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Should Kosovo become part of Nato?

As tensions flare with Serbia, such a move would be strategically important for enhancing security in the Balkans
A member of the NATO-led Kosovo Force (KFOR) looks on while standing guard in Kosovo on1 June, 2023 (Reuters)

Tensions in Kosovo erupted again last month as Albanian mayors assumed office in four municipalities in the country’s north, following April elections that were boycotted by ethnic Serbs. 

Clashes broke out between ethnic Serbs and international troops serving as part of the Nato-led Kosovo Force (KFOR). At least 30 members of KFOR were injured in what some analysts described as a calculated effort to denigrate peacekeeping forces. 

One clear beneficiary -and, indeed an instigator- of this violent outbreak was Belgrade, as Serbian President Aleksandar Vucic faces rising discontent over his domestic rule. Large-scale demonstrations against his government have gained momentum, while efforts to organise pro-regime counter-protests have failed to stem the wave of public criticism.

Escalating tensions in Kosovo have diverted attention from Vucic’s fading popularity, allowing him to position himself as a defender of Serbia and Serbs in Kosovo. It is a textbook example of how autocratic leaders use foreign crises to address domestic problems.

But the problem today is not with a few municipalities, nor was it with licence plates or roadblocks last year. The root cause of the cyclical unrest is Belgrade’s unwillingness to come to terms with the facts on the ground: that Kosovo is an independent and sovereign state.

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For decades, Belgrade has clung to the fiction that Kosovo is part of Serbia. But this has not been the case formally since 2008, and in practice since 1999.

After Serbian leader Slobodan Milosevic undertook a genocidal campaign against Kosovar Albanians, Nato responded with a humanitarian intervention and an air campaign against Serbia from March to June 1999, forcing Milosevic to withdraw his forces. Nato-led peacekeepers have provided security ever since.

Predictable pattern

In 2008, Kosovo declared independence, and this has been recognised by the US, Turkey and most EU member states. Russia and China, along with several European states, including Greece and Spain, have not recognised Kosovo’s independence.

But Belgrade has refused to acknowledge reality and move forward. Successive Serbian officials have toed the same line on Kosovo, including Vucic, who previously served as Milosevic’s information minister. Foreign Minister Ivica Dacic also served Milosevic as a spokesman, while intelligence chief Aleksandar Vulin was once an aide to Milosevic’s wife, Mira Markovic. 

There is a living link between the current leadership in Belgrade and the Milosevic regime of the 1990s

In other words, there is a living link between the current leadership in Belgrade and the Milosevic regime of the 1990s. This makes any progress on normalisation and mutual recognition unlikely for now.

Furthermore, Belgrade has used the absence of normalisation to stir up trouble. It has worked to establish parallel institutions on Kosovo’s territory. By keeping the conflict with Kosovo unresolved, the Serbian state can escalate tensions at will through its proxies in the north.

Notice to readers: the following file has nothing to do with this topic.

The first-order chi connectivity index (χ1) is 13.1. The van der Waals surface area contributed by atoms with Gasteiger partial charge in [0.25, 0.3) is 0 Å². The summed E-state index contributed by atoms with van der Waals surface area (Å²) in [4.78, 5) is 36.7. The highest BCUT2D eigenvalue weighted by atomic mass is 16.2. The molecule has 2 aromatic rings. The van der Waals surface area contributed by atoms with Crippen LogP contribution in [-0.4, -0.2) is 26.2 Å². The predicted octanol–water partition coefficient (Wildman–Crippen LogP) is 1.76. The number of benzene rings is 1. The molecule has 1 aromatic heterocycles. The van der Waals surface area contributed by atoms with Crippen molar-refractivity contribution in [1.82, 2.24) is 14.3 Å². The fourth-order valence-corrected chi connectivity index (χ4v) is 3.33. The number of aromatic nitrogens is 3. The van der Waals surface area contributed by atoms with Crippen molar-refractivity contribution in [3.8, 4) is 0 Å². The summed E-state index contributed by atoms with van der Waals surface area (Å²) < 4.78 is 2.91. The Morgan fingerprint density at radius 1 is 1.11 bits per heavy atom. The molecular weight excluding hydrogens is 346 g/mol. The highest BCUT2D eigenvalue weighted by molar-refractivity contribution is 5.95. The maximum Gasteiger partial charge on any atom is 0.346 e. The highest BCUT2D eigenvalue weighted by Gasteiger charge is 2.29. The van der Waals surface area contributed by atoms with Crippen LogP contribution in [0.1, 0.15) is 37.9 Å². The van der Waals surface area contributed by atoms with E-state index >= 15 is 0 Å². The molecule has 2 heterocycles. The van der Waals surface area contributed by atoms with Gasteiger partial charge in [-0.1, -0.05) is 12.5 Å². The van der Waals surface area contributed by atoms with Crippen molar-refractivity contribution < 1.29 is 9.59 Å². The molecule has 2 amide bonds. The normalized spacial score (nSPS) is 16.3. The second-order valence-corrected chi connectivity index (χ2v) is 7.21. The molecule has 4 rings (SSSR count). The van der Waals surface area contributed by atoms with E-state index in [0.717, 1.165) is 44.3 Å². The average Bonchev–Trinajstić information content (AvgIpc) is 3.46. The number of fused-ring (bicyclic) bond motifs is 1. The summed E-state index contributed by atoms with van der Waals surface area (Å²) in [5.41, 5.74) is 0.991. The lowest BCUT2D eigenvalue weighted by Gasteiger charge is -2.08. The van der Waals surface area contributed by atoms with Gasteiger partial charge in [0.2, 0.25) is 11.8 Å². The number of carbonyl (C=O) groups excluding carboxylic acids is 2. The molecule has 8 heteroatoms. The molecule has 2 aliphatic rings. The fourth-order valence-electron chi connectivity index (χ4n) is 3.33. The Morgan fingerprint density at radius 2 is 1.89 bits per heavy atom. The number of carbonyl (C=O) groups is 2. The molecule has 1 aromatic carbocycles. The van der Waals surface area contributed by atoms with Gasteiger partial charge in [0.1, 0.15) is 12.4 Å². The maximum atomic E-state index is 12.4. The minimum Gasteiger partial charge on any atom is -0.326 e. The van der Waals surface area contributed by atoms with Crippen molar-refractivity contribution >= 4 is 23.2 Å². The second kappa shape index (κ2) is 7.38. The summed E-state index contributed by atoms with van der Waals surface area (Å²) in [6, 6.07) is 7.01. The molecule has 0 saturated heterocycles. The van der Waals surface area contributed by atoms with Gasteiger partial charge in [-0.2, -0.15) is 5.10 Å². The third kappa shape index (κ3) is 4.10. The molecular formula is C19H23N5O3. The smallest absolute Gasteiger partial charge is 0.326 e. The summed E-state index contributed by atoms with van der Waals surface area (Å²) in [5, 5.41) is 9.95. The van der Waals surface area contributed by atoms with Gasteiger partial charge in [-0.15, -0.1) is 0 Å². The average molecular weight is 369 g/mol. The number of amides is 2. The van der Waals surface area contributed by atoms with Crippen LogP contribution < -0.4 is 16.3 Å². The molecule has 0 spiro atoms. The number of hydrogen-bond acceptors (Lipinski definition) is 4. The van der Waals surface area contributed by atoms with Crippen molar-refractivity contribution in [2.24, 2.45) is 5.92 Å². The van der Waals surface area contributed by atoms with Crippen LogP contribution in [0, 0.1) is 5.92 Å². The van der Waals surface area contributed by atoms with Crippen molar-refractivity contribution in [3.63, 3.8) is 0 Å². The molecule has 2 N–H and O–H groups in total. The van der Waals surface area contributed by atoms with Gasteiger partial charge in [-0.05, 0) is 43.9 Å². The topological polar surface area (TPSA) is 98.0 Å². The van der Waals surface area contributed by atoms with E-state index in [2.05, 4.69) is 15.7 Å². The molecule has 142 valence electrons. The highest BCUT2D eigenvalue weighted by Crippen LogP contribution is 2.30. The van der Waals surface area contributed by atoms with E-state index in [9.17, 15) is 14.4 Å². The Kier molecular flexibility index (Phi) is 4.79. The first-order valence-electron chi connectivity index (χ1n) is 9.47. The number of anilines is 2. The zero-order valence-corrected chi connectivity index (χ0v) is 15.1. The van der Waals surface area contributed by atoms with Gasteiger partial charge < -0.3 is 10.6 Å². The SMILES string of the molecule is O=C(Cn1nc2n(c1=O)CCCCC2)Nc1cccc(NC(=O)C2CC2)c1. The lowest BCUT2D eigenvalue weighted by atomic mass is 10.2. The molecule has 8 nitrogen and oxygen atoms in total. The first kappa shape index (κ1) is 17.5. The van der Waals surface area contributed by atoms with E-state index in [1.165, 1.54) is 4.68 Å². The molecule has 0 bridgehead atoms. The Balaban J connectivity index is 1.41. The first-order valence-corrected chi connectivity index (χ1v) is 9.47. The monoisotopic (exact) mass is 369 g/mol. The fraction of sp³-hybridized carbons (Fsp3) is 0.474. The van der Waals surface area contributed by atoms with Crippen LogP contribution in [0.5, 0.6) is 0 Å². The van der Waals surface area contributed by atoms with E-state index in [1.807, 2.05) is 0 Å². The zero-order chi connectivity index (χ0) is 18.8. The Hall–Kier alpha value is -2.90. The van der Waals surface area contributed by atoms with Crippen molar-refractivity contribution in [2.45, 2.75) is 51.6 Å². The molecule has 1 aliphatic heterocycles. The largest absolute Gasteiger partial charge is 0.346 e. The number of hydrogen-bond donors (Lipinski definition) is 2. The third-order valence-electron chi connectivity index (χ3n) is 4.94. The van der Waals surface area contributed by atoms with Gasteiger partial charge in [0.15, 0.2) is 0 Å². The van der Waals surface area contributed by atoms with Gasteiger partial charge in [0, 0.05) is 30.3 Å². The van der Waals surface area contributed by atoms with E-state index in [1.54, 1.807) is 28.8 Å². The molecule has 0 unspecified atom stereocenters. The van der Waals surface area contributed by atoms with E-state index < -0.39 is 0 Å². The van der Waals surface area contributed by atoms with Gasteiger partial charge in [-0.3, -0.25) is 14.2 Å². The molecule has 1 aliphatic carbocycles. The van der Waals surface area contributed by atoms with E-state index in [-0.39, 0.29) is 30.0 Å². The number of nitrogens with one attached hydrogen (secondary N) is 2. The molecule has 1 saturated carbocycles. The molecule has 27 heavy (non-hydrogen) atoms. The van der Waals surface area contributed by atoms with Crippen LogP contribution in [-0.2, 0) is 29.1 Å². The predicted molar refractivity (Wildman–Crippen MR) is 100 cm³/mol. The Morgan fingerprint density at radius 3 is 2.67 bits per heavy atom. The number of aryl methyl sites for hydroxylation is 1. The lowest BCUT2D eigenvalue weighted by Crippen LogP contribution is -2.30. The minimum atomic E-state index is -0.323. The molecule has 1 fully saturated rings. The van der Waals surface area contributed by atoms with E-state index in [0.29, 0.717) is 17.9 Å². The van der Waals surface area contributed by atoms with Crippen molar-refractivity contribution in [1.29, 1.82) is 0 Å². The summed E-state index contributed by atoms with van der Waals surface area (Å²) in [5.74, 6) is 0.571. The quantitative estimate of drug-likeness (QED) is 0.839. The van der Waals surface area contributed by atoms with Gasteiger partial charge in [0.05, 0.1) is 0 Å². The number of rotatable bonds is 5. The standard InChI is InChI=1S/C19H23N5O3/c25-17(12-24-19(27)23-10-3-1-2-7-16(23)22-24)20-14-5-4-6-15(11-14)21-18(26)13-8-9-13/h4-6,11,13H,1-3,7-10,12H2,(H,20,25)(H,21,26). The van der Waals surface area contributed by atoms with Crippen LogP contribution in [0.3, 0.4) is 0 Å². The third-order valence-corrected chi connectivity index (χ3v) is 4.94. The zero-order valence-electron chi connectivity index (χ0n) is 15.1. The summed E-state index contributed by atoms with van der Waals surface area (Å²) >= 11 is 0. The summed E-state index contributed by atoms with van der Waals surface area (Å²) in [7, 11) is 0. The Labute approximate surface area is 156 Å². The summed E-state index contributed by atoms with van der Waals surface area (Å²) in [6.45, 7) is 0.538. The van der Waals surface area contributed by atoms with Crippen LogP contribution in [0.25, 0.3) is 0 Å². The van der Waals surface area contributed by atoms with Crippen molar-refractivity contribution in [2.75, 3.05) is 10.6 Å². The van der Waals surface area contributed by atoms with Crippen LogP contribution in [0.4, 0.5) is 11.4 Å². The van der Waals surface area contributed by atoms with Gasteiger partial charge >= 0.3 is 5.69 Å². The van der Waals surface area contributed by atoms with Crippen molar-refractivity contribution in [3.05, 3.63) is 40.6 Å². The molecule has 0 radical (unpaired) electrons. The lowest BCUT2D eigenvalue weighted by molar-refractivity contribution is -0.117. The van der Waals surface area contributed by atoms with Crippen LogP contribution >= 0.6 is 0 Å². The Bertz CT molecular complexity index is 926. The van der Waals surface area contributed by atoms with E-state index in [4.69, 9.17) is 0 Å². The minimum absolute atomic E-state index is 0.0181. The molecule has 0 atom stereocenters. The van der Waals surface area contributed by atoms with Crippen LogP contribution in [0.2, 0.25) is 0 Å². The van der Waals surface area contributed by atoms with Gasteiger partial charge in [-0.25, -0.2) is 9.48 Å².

This has become a predictable pattern - and one that Pristina is unwilling to tolerate. Its response has been to reassert its control over its whole territory. 

What has perplexed many in the Balkans and beyond has been the West’s response to this latest crisis. In a dramatic U-turn, a number of western officials have blamed Kosovo’s prime minister, Albin Kurti, and have been remarkably imprecise in their statements assigning responsibility for the violence in Kosovo. 

Staunch western ally

On top of the pressure on him to de-escalate, Kurti is now also being pressed to concede on the formation of the Association of Serb Municipalities. The idea for the ethnic-based association in northern Kosovo is advocated by Belgrade as a way to establish a proxy political entity on Kosovo’s territory. 

To many analysts and observers, such an association would be akin to Republika Srpska in Bosnia. The Bosnian Serb rebellion in 1992 initially began with the formation of similar associations, and Kurti is keenly aware of this historical parallel. 

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If formed in Kosovo, such an association would be a brake on Kosovo’s ambitions to build a modern European state. Furthermore, it would serve to undermine Kosovo’s sovereignty and prevent it from joining Nato.

The West has invested significantly in Kosovo’s independence and security since 1999. In turn, Kosovo remains a staunch western ally in this part of Europe. 

While it is clear that Kosovo will not be joining the EU anytime soon, the West should admit Kosovo into Nato. The newest European state of around two million inhabitants would be easily integrated into the alliance. This step is doable, cheap and strategically important for enhancing security in the Balkans. 

The alternative of leaving Kosovo out of Nato - with no realistic prospect of joining the EU, and with a political entity in the north as a proxy of its neighbour - would turn Kosovo into a frozen conflict. 

With Kosovo in Nato, Serbia would be far less able to stir trouble in north Kosovo.

The views expressed in this article belong to the author and do not necessarily reflect the editorial policy of Middle East Eye.

Hamza Karcic is an associate professor at the Faculty of Political Science, University of Sarajevo.
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